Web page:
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2020 Blythe WORCS Report
The team made the trek to Blythe, CA for the sixth and seventh rounds of the WORCS series. Just like the Glen Helen event, Blythe would host two full days of racing for all classes. This would mean qualifying races for Clay Hengeveld and JP Alvarez Saturday and Sunday morning before the 75 min., plus-one-lap Pro main event each afternoon. The Blythe location was a new venue to all involved and seemed to get great reviews. Reminiscent of Lake Havasu, the racecourse in Blythe formed deep sand whoops and holes throughout which made for very physically demanding conditions that definitely took its toll on the riders.
RD. 6 – 5th place Pro
RD. 7 – 10th place Pro
Zach was looking forward to getting more seat time in at Blythe under race conditions because he likes utilizing the races to build his strength and sharpness. So, though the double-round would be tough on his body, Zach was happy to test himself. He lined up far inside for Saturday’s main event on the line of Pro riders. As the green flag waved, Bell was pinched off slightly, but managed to salvage a top-three start. Through the first thirty minutes, he went back-and-forth with the Husky rider of Austin Walton, meanwhile keeping leaders Dante Oliveira and Taylor Robert within sight. As the raced neared an hour, the brutality of the course began to take its toll on his shoulder. Though Zach continued to circulate smooth laps, his paced understandably dropped. When the checkered flag came out, Bell crossed the line in fifth place.
For day-two, Zach knew the physical challenge was going to be tough. This was compounded when his bike was slow to fire for the dead-engine start. After getting off the line around tenth, Bell methodically made up a few positions on the first lap. He held a smooth, solid pace over the following thirty minutes, however, a couple of falls halted any further progress through the pack. After around fifty minutes, Zach could tell he wasn’t doing his shoulder any favors. With the main goal being to build his body and race fitness, Bell made the call to rest up for the next weekend’s event and would end up finishing tenth place.
RD. 6 – DQ Pro 2 / 6th place 450 A
RD. 7 – 9th place Pro 2 / 5th place 450 A
As the Pro 2 line fired to life for the dead-engine start, Clay’s machine was slightly slow to ignite. As a result, Clay was right at the edge of the top-ten heading down the lengthy start-straight. After making a few quick moves, Hengeveld worked up to seventh by the end of the first lap. From there, Clay began building his pace over the next fifty minutes. He’d moved up to fifth place by the pit stop and looked solid in the rough conditions. With time winding down, Hengeveld closed in on the fourth-place rider—Colton Aeck. Unfortunately, he ran out of time to make up another position and crossed the line in fifth. The joy of the result was short-lived, however, as Clay was later penalized by the WORCS staff for using a line deemed illegal. Though the official result was unfortunate, Clay’s effort was a solid platform on which to build for day two.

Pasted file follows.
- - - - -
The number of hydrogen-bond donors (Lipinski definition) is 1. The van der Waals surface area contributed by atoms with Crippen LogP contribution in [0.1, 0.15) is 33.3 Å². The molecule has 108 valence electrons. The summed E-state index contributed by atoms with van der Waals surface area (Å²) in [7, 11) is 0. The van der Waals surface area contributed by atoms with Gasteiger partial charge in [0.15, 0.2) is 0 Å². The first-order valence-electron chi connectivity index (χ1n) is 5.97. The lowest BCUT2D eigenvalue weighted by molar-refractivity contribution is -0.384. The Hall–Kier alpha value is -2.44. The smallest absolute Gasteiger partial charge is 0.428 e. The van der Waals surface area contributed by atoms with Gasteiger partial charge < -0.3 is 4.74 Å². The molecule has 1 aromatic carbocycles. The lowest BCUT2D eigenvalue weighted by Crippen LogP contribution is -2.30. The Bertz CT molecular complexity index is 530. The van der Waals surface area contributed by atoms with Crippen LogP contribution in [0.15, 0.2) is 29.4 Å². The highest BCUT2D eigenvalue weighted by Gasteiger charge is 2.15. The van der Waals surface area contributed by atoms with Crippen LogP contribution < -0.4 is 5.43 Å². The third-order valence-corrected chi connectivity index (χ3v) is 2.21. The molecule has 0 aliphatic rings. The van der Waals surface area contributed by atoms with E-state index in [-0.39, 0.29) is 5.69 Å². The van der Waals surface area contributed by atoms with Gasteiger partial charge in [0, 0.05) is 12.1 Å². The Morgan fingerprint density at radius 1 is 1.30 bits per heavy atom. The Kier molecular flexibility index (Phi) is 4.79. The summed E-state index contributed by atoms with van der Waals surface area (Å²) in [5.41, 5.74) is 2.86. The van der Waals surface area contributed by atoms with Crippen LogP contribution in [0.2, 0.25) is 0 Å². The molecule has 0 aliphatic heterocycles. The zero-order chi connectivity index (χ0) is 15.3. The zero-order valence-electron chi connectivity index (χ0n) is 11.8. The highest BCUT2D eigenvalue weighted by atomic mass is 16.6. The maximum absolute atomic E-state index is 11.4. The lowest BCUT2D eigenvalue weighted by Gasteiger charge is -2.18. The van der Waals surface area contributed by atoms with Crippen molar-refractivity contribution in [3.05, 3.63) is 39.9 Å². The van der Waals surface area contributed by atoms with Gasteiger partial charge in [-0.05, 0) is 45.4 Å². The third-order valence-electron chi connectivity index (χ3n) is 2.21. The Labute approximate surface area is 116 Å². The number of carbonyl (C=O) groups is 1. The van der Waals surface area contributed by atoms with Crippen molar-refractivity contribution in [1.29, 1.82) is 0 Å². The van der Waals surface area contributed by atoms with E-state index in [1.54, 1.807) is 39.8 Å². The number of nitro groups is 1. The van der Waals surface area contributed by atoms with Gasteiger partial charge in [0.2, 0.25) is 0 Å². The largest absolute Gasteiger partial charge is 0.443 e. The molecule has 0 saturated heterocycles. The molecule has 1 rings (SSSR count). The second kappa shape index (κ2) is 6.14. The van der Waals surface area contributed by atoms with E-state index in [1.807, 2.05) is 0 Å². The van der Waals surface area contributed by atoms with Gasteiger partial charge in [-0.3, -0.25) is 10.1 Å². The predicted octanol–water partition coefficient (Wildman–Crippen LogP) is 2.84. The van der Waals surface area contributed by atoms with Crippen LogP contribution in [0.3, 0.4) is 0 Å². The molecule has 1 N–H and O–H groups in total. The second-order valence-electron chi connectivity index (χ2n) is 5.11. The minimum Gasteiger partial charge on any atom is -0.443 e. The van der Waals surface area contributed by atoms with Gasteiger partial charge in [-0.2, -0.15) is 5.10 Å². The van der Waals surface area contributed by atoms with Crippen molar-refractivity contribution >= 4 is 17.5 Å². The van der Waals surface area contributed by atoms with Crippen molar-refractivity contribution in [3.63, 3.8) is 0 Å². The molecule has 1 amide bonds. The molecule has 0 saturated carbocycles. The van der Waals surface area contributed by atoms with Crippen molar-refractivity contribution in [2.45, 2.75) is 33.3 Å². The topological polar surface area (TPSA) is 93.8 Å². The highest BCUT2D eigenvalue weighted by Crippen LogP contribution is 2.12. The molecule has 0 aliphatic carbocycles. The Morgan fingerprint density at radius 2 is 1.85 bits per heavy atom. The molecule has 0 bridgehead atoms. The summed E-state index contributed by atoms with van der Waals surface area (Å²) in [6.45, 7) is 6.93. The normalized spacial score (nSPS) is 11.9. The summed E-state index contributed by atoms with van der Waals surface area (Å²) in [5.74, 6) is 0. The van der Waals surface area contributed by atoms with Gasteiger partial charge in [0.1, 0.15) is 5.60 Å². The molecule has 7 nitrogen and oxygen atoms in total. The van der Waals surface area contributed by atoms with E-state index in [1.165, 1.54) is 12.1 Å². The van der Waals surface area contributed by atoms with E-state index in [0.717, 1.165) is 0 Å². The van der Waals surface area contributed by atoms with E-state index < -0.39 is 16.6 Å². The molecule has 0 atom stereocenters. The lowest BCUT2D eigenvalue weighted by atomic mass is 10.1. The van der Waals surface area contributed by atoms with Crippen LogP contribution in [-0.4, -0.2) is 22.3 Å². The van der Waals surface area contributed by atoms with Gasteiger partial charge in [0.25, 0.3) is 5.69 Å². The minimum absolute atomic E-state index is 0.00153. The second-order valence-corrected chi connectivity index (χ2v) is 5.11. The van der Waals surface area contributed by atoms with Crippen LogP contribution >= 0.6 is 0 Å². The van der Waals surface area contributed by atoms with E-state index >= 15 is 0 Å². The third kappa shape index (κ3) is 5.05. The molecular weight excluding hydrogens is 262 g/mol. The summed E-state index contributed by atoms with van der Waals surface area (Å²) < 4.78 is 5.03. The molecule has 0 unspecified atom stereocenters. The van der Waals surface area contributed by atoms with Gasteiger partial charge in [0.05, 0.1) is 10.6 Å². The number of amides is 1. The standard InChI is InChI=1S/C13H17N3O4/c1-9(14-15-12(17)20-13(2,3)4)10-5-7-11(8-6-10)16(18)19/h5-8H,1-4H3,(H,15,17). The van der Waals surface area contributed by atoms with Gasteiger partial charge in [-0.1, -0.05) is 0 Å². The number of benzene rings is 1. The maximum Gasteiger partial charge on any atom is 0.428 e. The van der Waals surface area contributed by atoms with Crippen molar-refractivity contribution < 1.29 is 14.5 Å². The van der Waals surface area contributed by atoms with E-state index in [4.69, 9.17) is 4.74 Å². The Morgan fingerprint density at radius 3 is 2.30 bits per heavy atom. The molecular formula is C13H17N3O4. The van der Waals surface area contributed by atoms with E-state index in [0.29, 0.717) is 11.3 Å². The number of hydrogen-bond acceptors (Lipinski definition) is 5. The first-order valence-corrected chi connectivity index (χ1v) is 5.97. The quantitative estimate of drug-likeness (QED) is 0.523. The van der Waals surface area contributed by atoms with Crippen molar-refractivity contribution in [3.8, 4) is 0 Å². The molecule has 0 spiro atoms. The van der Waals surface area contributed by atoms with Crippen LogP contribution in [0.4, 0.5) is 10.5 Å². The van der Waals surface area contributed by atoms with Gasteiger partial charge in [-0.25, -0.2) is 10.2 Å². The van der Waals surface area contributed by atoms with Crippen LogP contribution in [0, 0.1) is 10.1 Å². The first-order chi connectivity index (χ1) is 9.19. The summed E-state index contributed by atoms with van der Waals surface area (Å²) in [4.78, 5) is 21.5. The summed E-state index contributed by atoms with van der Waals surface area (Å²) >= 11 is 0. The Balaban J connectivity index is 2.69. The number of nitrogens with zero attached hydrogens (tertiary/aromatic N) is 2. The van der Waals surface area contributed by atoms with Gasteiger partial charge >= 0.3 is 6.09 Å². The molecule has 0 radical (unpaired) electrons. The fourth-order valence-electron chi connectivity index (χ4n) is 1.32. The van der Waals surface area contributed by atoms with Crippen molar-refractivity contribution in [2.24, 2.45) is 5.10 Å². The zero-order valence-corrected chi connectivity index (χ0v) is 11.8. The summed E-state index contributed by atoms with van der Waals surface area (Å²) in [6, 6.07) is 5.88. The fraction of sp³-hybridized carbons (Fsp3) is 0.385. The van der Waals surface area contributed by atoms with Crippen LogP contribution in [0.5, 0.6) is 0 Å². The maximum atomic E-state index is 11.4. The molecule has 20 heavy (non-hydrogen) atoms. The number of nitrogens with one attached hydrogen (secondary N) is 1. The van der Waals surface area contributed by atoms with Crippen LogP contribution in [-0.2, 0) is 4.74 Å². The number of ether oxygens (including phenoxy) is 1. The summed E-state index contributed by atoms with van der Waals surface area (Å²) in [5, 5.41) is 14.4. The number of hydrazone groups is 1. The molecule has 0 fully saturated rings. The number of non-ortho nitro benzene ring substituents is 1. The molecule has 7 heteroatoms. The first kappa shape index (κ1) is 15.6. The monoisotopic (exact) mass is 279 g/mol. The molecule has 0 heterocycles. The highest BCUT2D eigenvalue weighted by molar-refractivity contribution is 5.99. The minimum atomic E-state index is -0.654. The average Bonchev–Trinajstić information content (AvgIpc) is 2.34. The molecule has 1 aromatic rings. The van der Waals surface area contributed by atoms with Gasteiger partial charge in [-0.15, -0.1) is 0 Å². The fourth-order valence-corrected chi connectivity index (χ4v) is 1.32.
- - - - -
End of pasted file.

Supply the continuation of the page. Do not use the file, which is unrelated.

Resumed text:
Unfortunately, Clay’s luck wouldn’t turn around for the second day of racing. After getting a jump on the Pro 2 line, Clay settled into third place early-on. Hengeveld continued to circulate at pace but began feeling an issue with his rear brake crop up. After falling through the field while trying to come to grips with it, he ended up pitting to replace the whole brake system. While the system swap gave him his brake back, it also sent him down pretty far in the running order. After rejoining the race outside the top-ten, Hengeveld was able to push forward to make up a few positions, and at the finish, Clay crossed in ninth.
RD. 6 – 5th place Pro 2 Light / 1st place 250 A
RD. 7 – 3rd place Pro 2 Light / 2nd place 250 A
After winning the 250 A qualifying race, Alvarez was fired up for the Pro 2 Lights main event. Though he was one of the only kick-start bikes, JP was able to grab the holeshot to lead the pack into the off-road. A couple of mistakes on the first lap saw JP drop back to third, but he pushed hard to recover. Unfortunately, a rough, sweeping corner caught him out and he suffered a pretty hard fall right around the halfway point. Though he was slow to get up, Alvarez was able to remount his bike and get back on course. From there, JP was able to salvage a fifth-place finish at the checkers.
Alvarez was pretty sore for the second day of racing. However, that didn’t end up being the main obstacle he had to overcome. In a freak occurrence, JP had a bee sting the palm of his throttle hand just an hour before the race. His palm, then, instantly swelled. After squeezing his hand into the glove, Alvarez pulled another holeshot to lead the pack over most of the first lap. Through the second lap, Alvarez continued to battle inside the top-three. However, the discomfort of the sting began to take its toll and his pace began to slow. Still, JP hung tough to finish in third place as the checkered flag flew.